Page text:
• Users that promote hostility based on identity or vulnerability should be reported. Comments, requests, and jokes become harassment the moment they are described as unwelcome and yet persist.
  • Users who are asked to stop communicating with another user OOCly, or are asked to stop a specific type of action, must do so. If they refuse or fail to do so, they should be reported.
  • All users must respect any and all requests to FTB/FF (Fade To Black/Fast Forward) immediately and without question. Failure to respect a FTB/FF request should be reported.
  • The other person being a dickbag is not a valid reason to sink to their level. This goes for staff and players ailke. When you put your foot down with another person, do so with either respect, courtesy or neutrality.
  • All players and staff are responsible for keeping the drama purely IC. If you are antagonized ICly and find it upsetting, reach out to the players instead of letting it fester. If you are playing an antagonist, reach out to players after you kick their characters around to make sure there's no hard feelings.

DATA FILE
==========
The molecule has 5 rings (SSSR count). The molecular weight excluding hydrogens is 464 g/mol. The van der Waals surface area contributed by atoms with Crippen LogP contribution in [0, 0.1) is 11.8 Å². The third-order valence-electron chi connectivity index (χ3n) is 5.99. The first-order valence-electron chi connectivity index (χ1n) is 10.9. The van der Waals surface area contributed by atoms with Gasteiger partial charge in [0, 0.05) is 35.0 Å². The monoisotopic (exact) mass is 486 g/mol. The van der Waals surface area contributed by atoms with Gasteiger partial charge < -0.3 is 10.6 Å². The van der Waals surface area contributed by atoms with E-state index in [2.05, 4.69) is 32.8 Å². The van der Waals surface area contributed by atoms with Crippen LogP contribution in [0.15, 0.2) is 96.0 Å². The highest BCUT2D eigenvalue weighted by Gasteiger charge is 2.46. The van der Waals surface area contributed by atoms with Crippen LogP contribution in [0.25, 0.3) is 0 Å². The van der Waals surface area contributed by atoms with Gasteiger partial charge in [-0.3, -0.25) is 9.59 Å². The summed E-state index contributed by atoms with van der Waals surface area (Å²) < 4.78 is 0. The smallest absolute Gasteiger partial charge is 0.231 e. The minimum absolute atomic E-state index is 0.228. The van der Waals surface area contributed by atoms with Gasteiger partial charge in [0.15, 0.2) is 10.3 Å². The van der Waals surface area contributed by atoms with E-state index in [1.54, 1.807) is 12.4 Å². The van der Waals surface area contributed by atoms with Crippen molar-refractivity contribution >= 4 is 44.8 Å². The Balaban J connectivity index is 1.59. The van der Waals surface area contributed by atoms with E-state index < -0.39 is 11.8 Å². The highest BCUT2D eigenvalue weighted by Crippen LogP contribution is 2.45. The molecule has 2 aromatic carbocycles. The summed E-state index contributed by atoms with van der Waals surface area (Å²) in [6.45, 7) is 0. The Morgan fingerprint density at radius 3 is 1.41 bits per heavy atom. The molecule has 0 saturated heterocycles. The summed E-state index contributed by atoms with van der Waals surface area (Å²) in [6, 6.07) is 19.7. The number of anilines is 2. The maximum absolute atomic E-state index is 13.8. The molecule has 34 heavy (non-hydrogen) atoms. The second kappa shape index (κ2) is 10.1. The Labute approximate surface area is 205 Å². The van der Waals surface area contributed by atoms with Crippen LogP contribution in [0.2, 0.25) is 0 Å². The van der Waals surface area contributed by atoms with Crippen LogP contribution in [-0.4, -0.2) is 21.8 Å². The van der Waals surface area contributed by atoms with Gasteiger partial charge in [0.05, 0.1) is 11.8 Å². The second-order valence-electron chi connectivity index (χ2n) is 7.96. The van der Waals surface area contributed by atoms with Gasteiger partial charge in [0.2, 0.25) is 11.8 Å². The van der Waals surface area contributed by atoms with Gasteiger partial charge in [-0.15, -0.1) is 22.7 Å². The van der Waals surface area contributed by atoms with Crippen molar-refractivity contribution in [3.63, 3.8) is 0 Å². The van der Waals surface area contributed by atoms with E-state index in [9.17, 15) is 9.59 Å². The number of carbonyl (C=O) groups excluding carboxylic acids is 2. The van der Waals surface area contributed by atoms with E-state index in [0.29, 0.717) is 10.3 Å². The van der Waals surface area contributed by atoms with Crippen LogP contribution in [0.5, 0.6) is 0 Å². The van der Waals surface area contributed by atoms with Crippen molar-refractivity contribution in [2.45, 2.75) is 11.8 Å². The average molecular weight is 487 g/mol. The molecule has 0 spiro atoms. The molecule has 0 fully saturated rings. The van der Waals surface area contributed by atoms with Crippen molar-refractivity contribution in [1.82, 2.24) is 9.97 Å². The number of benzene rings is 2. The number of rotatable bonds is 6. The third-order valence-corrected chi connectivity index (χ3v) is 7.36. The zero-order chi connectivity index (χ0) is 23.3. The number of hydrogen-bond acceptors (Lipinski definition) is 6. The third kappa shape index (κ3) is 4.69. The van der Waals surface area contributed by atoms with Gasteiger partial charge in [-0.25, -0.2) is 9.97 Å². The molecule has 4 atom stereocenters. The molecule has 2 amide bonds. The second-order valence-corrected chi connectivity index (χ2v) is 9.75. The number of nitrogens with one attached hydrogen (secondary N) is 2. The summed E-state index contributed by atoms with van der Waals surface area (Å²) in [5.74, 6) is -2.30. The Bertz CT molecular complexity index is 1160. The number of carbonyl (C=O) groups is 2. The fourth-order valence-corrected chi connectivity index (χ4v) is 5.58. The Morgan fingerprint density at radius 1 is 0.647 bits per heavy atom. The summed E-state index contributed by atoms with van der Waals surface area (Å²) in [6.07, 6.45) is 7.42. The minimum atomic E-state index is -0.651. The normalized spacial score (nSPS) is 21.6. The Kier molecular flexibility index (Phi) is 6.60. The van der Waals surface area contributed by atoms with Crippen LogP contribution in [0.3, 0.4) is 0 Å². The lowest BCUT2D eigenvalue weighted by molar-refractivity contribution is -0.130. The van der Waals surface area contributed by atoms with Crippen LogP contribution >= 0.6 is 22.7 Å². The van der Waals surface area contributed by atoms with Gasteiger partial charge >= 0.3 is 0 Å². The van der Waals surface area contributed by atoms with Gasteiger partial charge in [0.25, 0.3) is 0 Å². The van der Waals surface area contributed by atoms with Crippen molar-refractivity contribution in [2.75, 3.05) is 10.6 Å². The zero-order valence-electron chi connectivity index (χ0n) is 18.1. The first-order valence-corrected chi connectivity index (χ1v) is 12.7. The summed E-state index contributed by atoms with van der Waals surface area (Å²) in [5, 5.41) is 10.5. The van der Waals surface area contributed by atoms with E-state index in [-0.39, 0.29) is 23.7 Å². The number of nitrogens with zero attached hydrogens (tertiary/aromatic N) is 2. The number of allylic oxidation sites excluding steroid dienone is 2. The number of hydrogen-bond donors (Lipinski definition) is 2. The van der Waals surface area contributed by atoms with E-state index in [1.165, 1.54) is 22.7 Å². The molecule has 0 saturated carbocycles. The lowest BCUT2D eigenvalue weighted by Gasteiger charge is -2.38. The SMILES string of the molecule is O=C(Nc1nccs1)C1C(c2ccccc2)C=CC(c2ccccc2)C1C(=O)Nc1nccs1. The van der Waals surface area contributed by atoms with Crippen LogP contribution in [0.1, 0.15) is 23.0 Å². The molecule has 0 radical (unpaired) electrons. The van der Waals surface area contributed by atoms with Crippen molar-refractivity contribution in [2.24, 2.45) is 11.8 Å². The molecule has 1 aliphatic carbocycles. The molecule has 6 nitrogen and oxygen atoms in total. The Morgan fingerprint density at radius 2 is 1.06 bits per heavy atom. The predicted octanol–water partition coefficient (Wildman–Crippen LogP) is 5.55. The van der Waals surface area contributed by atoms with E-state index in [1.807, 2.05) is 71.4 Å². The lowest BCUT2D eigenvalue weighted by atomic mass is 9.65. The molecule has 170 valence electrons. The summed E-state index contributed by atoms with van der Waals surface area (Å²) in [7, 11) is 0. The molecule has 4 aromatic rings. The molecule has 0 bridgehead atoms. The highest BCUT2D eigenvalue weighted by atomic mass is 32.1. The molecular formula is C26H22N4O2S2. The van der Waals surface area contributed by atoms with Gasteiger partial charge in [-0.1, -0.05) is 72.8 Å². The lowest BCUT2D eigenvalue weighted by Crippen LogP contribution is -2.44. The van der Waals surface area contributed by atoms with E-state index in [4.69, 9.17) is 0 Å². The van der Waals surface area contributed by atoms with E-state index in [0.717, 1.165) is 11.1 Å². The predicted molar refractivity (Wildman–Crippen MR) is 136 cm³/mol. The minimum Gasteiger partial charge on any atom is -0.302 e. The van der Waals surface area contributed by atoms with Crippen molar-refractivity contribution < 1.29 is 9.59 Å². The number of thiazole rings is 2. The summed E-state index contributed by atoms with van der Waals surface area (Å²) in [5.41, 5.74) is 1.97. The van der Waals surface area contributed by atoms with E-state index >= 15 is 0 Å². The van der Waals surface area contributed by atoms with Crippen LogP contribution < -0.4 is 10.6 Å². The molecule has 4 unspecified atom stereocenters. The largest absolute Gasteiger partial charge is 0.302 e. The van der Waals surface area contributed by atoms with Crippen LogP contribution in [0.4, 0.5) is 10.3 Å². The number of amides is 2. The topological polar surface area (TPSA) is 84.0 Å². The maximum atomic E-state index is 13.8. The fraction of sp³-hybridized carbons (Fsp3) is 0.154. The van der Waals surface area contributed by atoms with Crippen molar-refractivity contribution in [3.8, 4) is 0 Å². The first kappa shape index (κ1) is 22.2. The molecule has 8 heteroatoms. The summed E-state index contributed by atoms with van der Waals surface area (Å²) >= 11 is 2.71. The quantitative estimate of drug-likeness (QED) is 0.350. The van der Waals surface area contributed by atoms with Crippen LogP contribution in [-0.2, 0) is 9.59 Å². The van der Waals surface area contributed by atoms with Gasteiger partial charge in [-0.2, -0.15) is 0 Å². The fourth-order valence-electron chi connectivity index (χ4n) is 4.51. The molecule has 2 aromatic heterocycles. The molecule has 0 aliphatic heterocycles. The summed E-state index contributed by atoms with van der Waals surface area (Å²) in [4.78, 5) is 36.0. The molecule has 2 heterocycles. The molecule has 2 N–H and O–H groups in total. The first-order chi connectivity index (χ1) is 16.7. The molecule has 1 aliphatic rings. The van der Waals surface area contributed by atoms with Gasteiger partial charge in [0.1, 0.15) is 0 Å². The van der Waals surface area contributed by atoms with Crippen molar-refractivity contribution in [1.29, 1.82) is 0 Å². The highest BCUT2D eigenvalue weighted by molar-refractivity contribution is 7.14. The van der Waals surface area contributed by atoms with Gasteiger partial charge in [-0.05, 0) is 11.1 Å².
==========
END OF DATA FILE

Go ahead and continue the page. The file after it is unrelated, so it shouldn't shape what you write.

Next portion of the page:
• Generally speaking we do operate by "ICA = ICC", but that principle doesn't come at the expense of your comfort or consent. If you're not comfortable with a scene, or how it is being resolved, please reach out to staff.

Provide A Collaborative Storytelling Platform

Modern Nights aims to provide a collaborative storytelling environment.

A collaborative storytelling environment looks like this:

  • OOC Communication: You gotta enjoy the people you write with! Modern Nights encourages talkative public channels and channel discourse to make sure players get to know each other. We have a Discord server (type "+discord on the game for the invite).
  • Healthy boundaries: Players should be ready and able to set boundaries and confident they will be respected. We have a Conduct and Conflict Resolution policy to guide players towards handling tension should they decide not to involve staff while they're still building a relationship with us.